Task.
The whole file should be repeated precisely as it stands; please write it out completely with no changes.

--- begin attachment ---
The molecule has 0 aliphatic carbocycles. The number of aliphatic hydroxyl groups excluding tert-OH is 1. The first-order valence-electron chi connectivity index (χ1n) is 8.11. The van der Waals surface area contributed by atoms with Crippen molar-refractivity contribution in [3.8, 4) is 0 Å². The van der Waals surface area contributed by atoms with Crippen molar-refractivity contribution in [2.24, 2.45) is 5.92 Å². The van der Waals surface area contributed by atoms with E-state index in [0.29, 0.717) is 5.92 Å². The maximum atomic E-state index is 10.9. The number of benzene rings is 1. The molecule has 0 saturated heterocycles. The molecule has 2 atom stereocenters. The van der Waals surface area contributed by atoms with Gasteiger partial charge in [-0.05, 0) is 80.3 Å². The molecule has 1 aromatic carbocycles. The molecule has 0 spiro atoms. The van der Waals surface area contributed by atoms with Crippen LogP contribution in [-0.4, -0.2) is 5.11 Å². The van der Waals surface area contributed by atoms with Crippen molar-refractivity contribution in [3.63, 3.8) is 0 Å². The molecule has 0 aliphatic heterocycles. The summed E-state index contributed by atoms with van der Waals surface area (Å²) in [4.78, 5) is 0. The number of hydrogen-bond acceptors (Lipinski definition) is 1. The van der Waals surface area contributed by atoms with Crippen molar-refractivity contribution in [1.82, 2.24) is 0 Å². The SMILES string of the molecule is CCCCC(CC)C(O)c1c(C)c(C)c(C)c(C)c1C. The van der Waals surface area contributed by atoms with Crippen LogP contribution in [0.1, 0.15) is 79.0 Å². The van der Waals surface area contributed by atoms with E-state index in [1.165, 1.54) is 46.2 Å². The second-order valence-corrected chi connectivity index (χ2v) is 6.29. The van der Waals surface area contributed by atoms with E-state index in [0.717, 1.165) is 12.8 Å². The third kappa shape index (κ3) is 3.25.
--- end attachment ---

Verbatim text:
The molecule has 0 aliphatic carbocycles. The number of aliphatic hydroxyl groups excluding tert-OH is 1. The first-order valence-electron chi connectivity index (χ1n) is 8.11. The van der Waals surface area contributed by atoms with Crippen molar-refractivity contribution in [3.8, 4) is 0 Å². The van der Waals surface area contributed by atoms with Crippen molar-refractivity contribution in [2.24, 2.45) is 5.92 Å². The van der Waals surface area contributed by atoms with E-state index in [0.29, 0.717) is 5.92 Å². The maximum atomic E-state index is 10.9. The number of benzene rings is 1. The molecule has 0 saturated heterocycles. The molecule has 2 atom stereocenters. The van der Waals surface area contributed by atoms with Gasteiger partial charge in [-0.05, 0) is 80.3 Å². The molecule has 1 aromatic carbocycles. The molecule has 0 spiro atoms. The van der Waals surface area contributed by atoms with Crippen LogP contribution in [-0.4, -0.2) is 5.11 Å². The van der Waals surface area contributed by atoms with Crippen molar-refractivity contribution in [3.63, 3.8) is 0 Å². The molecule has 0 aliphatic heterocycles. The summed E-state index contributed by atoms with van der Waals surface area (Å²) in [4.78, 5) is 0. The number of hydrogen-bond acceptors (Lipinski definition) is 1. The van der Waals surface area contributed by atoms with Crippen molar-refractivity contribution in [1.82, 2.24) is 0 Å². The SMILES string of the molecule is CCCCC(CC)C(O)c1c(C)c(C)c(C)c(C)c1C. The van der Waals surface area contributed by atoms with Crippen LogP contribution in [0.1, 0.15) is 79.0 Å². The van der Waals surface area contributed by atoms with E-state index in [1.165, 1.54) is 46.2 Å². The second-order valence-corrected chi connectivity index (χ2v) is 6.29. The van der Waals surface area contributed by atoms with E-state index in [0.717, 1.165) is 12.8 Å². The third kappa shape index (κ3) is 3.25.